Seeing Data in a Different Light – And as a Civilian in Outer Space

Hayley Arceneaux, Astronaut, Physician Assistant at St. Jude Children’s Research Hospital & Cancer Survivor

My journey has had many twists and turns. I never thought I’d be a child with cancer or travel to space. But one thing’s for sure: staying hopeful has helped me through every experience, and I feel grateful for my life every single day.

I was a normal, active 10-year-old. I’d just earned my black belt in Taekwondo when my knee started to hurt. It was confirmed: bone cancer. I thought I’d been given a death sentence, but after arriving at St. Jude Children’s Research Hospital I began feeling hopeful. The year I spent at St. Jude was the most important of my life. I fell in love with the place and people. I wanted to grow up and work with children with cancer too. And I’m so proud to say, that’s exactly what I did. Now, I get to work with brave children and parents every day. And, as I discussed with Joe DosSantos on the Data Brilliant podcast, as a Physician Assistant at St. Jude, I rely on data every single day to bring confidence and certainty to the medical team and families.

Saving lives with daily data collection

As Joe rightly pointed out during our talk – it may not seem obvious at first – but data actually helps us communicate and connect with people at a difficult time in their lives. It is so hugely important to understanding a diagnosis and a pattern of treatment. As an example, we collect data to monitor for and hopefully prevent early-onset sepsis. By looking back at vital signs captured from the beginning of treatment, we can monitor trends and more acutely pick up on changes, all with the aim to save more lives.

For me, more than anything I think that data helps give peace of mind. It helps to prepare families for the future and understand what to expect. Ultimately, it’s about having – and giving others –

confidence, based on data, that everything will be okay.

Going to space

Surviving childhood cancer and growing up to work in a place that safeguards children’s futures gave me a new appreciation for life. This mindset is what ultimately gave me the courage to say “yes” when I was asked to go to space.

Because who could say no to that? It all started when the Chief of Staff at St. Jude told me they wanted to talk to me about a unique opportunity. I had some theories, but never in my wildest dreams did I think they’d ask me to go to space. It was the biggest shock of my life.

My immediate reaction was to laugh – were they really asking me to go to space to raise money for the hospital? This couldn’t possibly be real. My hands were shaking, but it was a no-brainer. One week later, I was on a plane to SpaceX to train for the first all-civilian, three-day mission.

But the trip wasn’t just for me. It was for the hospital as we raised an unprecedented $243 million for St. Jude – money to support the hospital’s work worldwide and change countless children’s lives. But also, we did it for science.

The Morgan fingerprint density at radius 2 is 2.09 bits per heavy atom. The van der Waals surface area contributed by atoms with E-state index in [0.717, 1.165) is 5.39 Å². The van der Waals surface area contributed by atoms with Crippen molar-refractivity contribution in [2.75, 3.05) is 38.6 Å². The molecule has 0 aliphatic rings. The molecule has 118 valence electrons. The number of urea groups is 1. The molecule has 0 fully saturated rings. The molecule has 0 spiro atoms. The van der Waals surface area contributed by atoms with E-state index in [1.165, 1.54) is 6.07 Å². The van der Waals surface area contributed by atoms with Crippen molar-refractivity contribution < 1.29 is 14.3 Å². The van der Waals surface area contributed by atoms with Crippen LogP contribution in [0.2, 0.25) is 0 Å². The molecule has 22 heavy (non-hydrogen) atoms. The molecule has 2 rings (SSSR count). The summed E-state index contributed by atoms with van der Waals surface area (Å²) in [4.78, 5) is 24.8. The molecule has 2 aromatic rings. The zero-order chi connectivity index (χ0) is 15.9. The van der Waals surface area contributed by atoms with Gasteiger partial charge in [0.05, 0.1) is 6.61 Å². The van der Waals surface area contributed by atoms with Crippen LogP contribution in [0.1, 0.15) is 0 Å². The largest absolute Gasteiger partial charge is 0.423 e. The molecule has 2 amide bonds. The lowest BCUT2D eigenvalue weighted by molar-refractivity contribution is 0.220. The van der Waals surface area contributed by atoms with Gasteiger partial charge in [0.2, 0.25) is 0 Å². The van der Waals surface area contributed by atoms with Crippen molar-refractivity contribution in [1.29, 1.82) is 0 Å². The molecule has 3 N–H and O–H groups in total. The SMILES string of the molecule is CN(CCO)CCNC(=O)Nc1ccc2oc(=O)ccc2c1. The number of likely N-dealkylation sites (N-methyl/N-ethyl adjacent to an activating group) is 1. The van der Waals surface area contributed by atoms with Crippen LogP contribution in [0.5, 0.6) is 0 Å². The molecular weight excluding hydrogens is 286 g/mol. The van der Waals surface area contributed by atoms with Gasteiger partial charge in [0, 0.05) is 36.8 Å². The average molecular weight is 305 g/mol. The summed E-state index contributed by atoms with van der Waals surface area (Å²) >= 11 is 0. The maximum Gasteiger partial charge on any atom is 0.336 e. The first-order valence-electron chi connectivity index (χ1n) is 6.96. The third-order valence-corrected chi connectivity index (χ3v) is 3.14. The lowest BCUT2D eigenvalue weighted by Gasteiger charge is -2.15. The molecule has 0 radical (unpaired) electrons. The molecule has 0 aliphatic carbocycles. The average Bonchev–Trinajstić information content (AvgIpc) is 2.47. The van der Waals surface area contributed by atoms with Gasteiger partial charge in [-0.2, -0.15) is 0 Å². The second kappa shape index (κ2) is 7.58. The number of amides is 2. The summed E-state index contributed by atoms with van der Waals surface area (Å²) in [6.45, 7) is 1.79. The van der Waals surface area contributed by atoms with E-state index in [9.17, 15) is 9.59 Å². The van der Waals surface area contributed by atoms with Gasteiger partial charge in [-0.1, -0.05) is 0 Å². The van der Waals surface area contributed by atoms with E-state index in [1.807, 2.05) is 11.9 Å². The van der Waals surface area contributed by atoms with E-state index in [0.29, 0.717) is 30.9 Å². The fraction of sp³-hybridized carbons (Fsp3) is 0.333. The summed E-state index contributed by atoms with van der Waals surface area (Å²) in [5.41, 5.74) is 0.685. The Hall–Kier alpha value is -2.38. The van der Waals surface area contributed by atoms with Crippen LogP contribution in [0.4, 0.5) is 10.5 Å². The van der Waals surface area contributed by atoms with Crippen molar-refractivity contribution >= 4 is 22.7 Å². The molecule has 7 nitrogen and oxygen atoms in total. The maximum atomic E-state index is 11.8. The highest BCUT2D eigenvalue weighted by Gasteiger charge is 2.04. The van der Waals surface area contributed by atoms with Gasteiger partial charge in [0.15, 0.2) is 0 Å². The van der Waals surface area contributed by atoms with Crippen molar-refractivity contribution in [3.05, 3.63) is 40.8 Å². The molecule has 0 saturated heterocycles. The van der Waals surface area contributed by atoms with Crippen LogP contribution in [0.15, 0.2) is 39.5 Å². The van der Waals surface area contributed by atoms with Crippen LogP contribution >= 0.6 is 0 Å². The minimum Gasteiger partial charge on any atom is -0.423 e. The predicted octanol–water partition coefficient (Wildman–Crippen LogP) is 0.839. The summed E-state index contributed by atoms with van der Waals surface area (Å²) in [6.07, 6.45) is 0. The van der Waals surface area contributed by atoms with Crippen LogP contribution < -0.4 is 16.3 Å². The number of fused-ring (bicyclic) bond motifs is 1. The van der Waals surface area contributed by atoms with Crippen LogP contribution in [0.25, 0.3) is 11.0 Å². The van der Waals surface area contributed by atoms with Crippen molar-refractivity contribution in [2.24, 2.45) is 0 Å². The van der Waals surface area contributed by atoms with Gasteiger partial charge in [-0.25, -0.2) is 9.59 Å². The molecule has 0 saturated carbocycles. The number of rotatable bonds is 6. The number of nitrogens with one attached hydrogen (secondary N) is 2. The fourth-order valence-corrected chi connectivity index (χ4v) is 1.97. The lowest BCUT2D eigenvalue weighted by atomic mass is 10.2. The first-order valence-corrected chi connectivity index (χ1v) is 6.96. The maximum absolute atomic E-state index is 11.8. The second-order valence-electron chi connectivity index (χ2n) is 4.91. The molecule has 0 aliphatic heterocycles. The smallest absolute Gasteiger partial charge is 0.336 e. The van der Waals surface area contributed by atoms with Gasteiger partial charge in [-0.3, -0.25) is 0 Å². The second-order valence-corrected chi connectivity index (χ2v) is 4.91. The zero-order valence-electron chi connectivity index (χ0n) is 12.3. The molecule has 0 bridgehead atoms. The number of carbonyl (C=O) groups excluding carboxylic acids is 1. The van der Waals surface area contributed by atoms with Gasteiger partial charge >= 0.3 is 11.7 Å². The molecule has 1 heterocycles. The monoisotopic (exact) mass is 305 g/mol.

Becoming a source of data

As someone who spends my days collecting and analyzing data, the tables turned when I went to space and ultimately, became a test subject for how the human body reacts in space. Tons of data was collected from me and my fellow crewmembers. I collected blood and saliva, performed ultrasounds of some of my large blood vessels, tracked my glucose on a continuous monitor, swabbed various parts of my body to evaluate the microbiome, and performed cognitive tests, all of which was compared with our pre- and post-flight data. I work with data, but I’d never seen anything quite like it.

This was such a privileged position to be in, and I wanted to help progress science and data research in any way I could.

Feeling grateful, every day

Every experience I’ve had has changed me. And travelling to space is most certainly up there. There’s nothing that can prepare you to see Earth from space. Seeing it filled me with an overwhelming sense of gratitude for my life, even more so than I’d felt before. When I went to space, less than 70 women had ever been and the magnitude and privilege of that was absolutely not lost on me.

But during the discussion, Joe and I got talking about whether I would go to space again. And it may shock some, but my answer was no. Not because the experience wasn’t out of this world and one of the most amazing things that has ever happened to me, but because I want more and more people to experience the incredible adventure of going to space like I did.

Want to hear even more from @ArceneauxHayley and her experiences of being the youngest American to ever orbit Earth? Watch her keynote speech from #QlikWorld on demand.


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